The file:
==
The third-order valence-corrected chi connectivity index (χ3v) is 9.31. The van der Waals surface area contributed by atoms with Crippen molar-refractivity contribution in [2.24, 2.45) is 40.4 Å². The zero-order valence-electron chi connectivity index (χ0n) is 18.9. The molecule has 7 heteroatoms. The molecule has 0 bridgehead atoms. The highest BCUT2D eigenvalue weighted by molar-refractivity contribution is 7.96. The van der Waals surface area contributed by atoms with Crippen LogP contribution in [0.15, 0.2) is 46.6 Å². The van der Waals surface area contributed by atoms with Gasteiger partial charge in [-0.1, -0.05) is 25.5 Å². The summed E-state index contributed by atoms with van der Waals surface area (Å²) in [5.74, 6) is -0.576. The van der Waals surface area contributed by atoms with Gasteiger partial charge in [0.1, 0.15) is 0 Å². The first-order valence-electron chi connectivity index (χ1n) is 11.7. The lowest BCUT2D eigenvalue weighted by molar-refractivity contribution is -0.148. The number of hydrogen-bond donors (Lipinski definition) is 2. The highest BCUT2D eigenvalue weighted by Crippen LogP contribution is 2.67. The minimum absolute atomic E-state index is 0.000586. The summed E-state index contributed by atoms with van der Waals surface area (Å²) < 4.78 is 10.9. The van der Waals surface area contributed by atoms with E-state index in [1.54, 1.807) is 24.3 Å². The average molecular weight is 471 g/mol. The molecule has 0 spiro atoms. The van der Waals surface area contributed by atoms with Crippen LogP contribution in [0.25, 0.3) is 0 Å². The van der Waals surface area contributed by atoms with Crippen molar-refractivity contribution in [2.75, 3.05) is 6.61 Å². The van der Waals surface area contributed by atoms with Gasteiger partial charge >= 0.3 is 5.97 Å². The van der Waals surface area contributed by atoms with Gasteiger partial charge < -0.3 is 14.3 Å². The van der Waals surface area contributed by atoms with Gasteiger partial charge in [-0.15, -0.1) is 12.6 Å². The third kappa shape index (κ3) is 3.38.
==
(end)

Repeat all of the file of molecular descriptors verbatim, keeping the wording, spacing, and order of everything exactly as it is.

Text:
The third-order valence-corrected chi connectivity index (χ3v) is 9.31. The van der Waals surface area contributed by atoms with Crippen molar-refractivity contribution in [2.24, 2.45) is 40.4 Å². The zero-order valence-electron chi connectivity index (χ0n) is 18.9. The molecule has 7 heteroatoms. The molecule has 0 bridgehead atoms. The highest BCUT2D eigenvalue weighted by molar-refractivity contribution is 7.96. The van der Waals surface area contributed by atoms with Crippen LogP contribution in [0.15, 0.2) is 46.6 Å². The van der Waals surface area contributed by atoms with Gasteiger partial charge in [-0.1, -0.05) is 25.5 Å². The summed E-state index contributed by atoms with van der Waals surface area (Å²) in [5.74, 6) is -0.576. The van der Waals surface area contributed by atoms with Gasteiger partial charge in [0.1, 0.15) is 0 Å². The first-order valence-electron chi connectivity index (χ1n) is 11.7. The lowest BCUT2D eigenvalue weighted by molar-refractivity contribution is -0.148. The number of hydrogen-bond donors (Lipinski definition) is 2. The highest BCUT2D eigenvalue weighted by Crippen LogP contribution is 2.67. The minimum absolute atomic E-state index is 0.000586. The summed E-state index contributed by atoms with van der Waals surface area (Å²) < 4.78 is 10.9. The van der Waals surface area contributed by atoms with E-state index in [1.54, 1.807) is 24.3 Å². The average molecular weight is 471 g/mol. The molecule has 0 spiro atoms. The van der Waals surface area contributed by atoms with Crippen LogP contribution in [0.25, 0.3) is 0 Å². The van der Waals surface area contributed by atoms with Crippen molar-refractivity contribution in [2.75, 3.05) is 6.61 Å². The van der Waals surface area contributed by atoms with Gasteiger partial charge >= 0.3 is 5.97 Å². The van der Waals surface area contributed by atoms with Gasteiger partial charge < -0.3 is 14.3 Å². The van der Waals surface area contributed by atoms with Gasteiger partial charge in [-0.15, -0.1) is 12.6 Å². The third kappa shape index (κ3) is 3.38.